ChBE Seminar Series: Wu-Cheng Cheng
Tuesday, November 17, 2015
11:00 a.m.-12:15 p.m.
Room 2108, Chemical and Nuclear Engineering Building
Professor Dongxia Liu
Characterization of Fe-Poisoned Fluid Cracking Catalyst
Director, Research and Development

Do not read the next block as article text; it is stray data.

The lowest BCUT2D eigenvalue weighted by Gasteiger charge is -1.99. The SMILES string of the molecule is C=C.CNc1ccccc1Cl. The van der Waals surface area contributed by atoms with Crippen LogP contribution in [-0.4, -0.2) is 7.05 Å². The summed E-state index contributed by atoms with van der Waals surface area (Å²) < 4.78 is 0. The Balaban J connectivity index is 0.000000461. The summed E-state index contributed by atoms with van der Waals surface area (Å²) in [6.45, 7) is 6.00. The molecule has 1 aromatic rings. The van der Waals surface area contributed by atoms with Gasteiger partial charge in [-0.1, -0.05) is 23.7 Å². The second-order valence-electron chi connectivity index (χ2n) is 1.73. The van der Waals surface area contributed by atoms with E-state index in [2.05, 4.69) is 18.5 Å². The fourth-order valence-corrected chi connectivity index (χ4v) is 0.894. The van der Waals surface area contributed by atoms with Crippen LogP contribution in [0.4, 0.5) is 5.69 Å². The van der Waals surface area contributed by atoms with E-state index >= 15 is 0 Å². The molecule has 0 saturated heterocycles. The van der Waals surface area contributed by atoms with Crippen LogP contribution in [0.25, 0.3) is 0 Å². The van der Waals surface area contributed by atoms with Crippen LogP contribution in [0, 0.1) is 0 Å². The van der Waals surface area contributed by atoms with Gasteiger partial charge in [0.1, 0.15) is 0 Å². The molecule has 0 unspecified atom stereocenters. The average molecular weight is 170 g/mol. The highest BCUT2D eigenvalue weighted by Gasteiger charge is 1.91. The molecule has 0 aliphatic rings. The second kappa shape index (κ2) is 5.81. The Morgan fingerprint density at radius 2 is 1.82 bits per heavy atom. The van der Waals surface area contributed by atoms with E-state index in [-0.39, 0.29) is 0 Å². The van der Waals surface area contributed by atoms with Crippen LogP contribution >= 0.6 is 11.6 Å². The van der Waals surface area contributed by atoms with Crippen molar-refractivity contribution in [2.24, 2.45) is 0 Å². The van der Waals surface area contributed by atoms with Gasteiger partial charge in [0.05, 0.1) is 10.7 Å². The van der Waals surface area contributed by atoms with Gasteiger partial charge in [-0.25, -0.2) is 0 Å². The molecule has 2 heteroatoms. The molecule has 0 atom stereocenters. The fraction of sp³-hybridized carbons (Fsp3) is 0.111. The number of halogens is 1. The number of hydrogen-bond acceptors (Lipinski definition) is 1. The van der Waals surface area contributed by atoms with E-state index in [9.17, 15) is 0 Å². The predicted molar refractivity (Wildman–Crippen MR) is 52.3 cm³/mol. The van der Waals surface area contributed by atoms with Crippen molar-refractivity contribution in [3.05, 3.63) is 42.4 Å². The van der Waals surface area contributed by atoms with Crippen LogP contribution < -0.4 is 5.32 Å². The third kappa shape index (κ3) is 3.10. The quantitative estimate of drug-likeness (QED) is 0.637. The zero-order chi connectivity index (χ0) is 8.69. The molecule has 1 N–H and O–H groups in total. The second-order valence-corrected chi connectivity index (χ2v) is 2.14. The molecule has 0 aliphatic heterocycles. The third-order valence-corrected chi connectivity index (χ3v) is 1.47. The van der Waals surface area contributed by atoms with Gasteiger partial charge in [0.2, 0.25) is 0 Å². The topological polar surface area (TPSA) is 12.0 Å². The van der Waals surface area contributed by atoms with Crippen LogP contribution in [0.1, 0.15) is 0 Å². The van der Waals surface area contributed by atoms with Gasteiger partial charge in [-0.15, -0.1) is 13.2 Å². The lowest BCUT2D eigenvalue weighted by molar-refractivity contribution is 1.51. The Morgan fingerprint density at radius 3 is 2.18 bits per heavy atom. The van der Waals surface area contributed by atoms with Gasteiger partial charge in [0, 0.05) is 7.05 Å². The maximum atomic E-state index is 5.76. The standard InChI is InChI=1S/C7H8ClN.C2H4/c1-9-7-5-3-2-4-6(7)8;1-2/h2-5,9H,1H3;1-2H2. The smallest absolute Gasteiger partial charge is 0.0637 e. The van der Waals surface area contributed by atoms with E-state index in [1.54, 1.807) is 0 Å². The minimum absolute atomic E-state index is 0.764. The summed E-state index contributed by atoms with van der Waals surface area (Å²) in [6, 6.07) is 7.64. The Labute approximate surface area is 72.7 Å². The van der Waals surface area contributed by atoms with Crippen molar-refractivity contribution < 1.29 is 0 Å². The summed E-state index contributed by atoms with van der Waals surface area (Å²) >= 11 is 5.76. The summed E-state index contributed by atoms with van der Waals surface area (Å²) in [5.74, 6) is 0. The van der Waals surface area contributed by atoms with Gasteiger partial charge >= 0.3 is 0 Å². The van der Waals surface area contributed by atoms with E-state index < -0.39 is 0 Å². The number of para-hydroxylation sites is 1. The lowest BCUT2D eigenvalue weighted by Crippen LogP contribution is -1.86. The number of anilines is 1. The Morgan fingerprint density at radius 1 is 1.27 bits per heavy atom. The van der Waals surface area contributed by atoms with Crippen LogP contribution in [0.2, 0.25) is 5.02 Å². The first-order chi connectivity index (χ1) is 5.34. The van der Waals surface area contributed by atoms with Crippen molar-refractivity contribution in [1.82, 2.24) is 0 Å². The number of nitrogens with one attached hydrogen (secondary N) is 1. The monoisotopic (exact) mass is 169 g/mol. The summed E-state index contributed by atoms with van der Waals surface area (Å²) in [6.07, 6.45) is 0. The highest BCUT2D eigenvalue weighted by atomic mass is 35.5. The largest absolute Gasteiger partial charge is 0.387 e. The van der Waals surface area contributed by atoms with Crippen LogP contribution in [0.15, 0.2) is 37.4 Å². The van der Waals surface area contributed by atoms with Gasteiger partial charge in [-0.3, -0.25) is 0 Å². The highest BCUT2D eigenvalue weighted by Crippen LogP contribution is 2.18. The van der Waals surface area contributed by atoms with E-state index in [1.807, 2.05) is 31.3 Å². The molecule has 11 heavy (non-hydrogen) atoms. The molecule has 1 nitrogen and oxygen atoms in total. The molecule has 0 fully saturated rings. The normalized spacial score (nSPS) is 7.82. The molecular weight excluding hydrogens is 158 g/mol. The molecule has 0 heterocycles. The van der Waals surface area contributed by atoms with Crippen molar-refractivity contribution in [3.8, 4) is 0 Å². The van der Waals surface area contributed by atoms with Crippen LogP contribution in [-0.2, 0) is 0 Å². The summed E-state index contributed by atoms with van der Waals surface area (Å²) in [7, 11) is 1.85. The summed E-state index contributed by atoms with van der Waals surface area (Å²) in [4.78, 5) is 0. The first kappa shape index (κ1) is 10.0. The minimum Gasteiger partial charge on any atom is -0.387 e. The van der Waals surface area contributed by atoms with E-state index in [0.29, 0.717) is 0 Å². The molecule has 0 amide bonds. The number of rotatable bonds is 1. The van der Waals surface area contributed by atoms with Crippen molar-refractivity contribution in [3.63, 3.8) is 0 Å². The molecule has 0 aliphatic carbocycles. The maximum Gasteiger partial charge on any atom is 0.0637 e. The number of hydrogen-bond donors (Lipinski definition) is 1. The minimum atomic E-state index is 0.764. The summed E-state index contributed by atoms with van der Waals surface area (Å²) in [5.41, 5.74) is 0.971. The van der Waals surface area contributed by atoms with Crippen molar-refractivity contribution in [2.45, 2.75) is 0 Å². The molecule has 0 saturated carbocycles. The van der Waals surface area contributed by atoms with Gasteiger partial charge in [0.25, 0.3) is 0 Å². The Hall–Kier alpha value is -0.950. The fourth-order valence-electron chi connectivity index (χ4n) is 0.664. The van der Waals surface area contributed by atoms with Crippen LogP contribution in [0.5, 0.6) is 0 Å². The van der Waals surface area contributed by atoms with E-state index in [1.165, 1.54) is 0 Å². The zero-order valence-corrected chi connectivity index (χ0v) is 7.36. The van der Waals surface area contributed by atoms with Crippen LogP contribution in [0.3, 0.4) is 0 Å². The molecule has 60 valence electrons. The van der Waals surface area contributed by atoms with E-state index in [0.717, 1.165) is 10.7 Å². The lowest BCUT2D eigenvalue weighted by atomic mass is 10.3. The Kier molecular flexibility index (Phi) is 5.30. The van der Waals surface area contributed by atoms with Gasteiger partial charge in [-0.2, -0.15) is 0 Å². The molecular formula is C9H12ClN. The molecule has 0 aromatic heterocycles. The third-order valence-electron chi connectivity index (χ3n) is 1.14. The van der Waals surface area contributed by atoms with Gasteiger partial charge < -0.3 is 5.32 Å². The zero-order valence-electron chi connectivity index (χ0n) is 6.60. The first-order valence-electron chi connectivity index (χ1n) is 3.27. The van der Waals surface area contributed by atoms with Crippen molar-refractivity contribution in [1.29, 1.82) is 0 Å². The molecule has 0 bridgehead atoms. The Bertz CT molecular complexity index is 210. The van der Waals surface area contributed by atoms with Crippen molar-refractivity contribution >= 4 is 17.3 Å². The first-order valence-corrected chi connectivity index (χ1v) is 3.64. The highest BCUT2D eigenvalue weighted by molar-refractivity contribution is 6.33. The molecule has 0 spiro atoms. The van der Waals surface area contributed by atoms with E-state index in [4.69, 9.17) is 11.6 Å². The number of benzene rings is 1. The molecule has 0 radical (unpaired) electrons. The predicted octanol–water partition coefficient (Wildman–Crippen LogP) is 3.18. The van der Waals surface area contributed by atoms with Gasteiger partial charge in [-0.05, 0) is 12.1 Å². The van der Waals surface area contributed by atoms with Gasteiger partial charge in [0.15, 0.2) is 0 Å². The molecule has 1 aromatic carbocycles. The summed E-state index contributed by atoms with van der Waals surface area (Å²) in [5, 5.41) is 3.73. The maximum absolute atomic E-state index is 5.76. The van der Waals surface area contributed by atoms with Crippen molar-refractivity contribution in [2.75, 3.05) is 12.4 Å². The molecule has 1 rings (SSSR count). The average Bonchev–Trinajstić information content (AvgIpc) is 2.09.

Fluid catalytic cracking (FCC) is an important petroleum refining operation, which converts heavy oils (boiling point above 340°C) to transportation fuels (gasoline and diesel) and petrochemical feedstocks. Fluid cracking catalysts are microspheres with an average particle size of 70µm and contain Y-zeolite as the active ingredient. As it ages in the commercial unit, FCC catalyst becomes poisoned by contaminants, such as nickel, vanadium and iron, from the feedstock. The problem with iron-poisoning has become more acute in the US, as refiners process more shale-derived oil. In this paper we will review effects of Fe on the diffusivity, activity and selectivity of FCC catalysts and share recent research work on the characterization of Fe-contaminated catalysts.